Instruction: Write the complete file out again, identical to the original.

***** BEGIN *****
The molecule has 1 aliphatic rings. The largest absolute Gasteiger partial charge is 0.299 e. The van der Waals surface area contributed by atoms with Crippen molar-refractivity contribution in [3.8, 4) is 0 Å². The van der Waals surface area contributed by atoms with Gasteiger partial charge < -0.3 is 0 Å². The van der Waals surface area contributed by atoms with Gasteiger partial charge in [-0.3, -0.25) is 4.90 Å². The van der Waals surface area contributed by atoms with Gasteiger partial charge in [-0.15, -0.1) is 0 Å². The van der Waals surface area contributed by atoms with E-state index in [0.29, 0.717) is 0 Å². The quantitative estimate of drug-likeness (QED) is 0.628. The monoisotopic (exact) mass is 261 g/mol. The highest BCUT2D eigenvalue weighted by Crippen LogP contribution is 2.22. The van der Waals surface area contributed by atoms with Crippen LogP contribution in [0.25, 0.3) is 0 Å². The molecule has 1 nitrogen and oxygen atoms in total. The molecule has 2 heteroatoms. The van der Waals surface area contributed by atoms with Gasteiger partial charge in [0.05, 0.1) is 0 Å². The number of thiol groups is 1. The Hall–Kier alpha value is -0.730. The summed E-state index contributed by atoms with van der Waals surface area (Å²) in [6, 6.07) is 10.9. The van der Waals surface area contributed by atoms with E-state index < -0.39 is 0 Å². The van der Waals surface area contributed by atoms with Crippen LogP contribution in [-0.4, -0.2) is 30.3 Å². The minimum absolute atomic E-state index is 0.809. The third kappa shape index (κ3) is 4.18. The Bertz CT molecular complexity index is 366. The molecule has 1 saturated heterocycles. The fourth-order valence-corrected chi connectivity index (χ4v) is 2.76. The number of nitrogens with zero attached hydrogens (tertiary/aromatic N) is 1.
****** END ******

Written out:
The molecule has 1 aliphatic rings. The largest absolute Gasteiger partial charge is 0.299 e. The van der Waals surface area contributed by atoms with Crippen molar-refractivity contribution in [3.8, 4) is 0 Å². The van der Waals surface area contributed by atoms with Gasteiger partial charge < -0.3 is 0 Å². The van der Waals surface area contributed by atoms with Gasteiger partial charge in [-0.3, -0.25) is 4.90 Å². The van der Waals surface area contributed by atoms with Gasteiger partial charge in [-0.15, -0.1) is 0 Å². The van der Waals surface area contributed by atoms with E-state index in [0.29, 0.717) is 0 Å². The quantitative estimate of drug-likeness (QED) is 0.628. The monoisotopic (exact) mass is 261 g/mol. The highest BCUT2D eigenvalue weighted by Crippen LogP contribution is 2.22. The van der Waals surface area contributed by atoms with Crippen LogP contribution in [0.25, 0.3) is 0 Å². The molecule has 1 nitrogen and oxygen atoms in total. The molecule has 2 heteroatoms. The van der Waals surface area contributed by atoms with Gasteiger partial charge in [0.05, 0.1) is 0 Å². The number of thiol groups is 1. The Hall–Kier alpha value is -0.730. The summed E-state index contributed by atoms with van der Waals surface area (Å²) in [6, 6.07) is 10.9. The van der Waals surface area contributed by atoms with E-state index < -0.39 is 0 Å². The van der Waals surface area contributed by atoms with Crippen LogP contribution in [-0.4, -0.2) is 30.3 Å². The minimum absolute atomic E-state index is 0.809. The third kappa shape index (κ3) is 4.18. The Bertz CT molecular complexity index is 366. The molecule has 1 saturated heterocycles. The fourth-order valence-corrected chi connectivity index (χ4v) is 2.76. The number of nitrogens with zero attached hydrogens (tertiary/aromatic N) is 1.